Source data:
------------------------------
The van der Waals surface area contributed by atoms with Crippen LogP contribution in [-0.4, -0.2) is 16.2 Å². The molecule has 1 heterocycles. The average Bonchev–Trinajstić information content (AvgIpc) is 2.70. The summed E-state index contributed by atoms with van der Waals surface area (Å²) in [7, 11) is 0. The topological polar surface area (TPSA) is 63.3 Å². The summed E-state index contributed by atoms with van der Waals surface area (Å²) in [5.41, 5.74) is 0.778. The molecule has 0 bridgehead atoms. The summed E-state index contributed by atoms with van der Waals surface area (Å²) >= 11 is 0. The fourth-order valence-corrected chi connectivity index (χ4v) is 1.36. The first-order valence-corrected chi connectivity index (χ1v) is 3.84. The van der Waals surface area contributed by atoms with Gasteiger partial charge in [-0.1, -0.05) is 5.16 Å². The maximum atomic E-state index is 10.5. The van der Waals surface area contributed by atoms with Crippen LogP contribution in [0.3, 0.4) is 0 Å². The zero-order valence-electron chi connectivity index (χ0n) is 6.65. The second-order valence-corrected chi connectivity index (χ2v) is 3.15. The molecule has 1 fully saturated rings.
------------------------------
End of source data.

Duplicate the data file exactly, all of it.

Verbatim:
The van der Waals surface area contributed by atoms with Crippen LogP contribution in [-0.4, -0.2) is 16.2 Å². The molecule has 1 heterocycles. The average Bonchev–Trinajstić information content (AvgIpc) is 2.70. The summed E-state index contributed by atoms with van der Waals surface area (Å²) in [7, 11) is 0. The topological polar surface area (TPSA) is 63.3 Å². The summed E-state index contributed by atoms with van der Waals surface area (Å²) in [5.41, 5.74) is 0.778. The molecule has 0 bridgehead atoms. The summed E-state index contributed by atoms with van der Waals surface area (Å²) >= 11 is 0. The fourth-order valence-corrected chi connectivity index (χ4v) is 1.36. The first-order valence-corrected chi connectivity index (χ1v) is 3.84. The van der Waals surface area contributed by atoms with Gasteiger partial charge in [-0.1, -0.05) is 5.16 Å². The maximum atomic E-state index is 10.5. The van der Waals surface area contributed by atoms with Crippen LogP contribution in [0.3, 0.4) is 0 Å². The zero-order valence-electron chi connectivity index (χ0n) is 6.65. The second-order valence-corrected chi connectivity index (χ2v) is 3.15. The molecule has 1 fully saturated rings.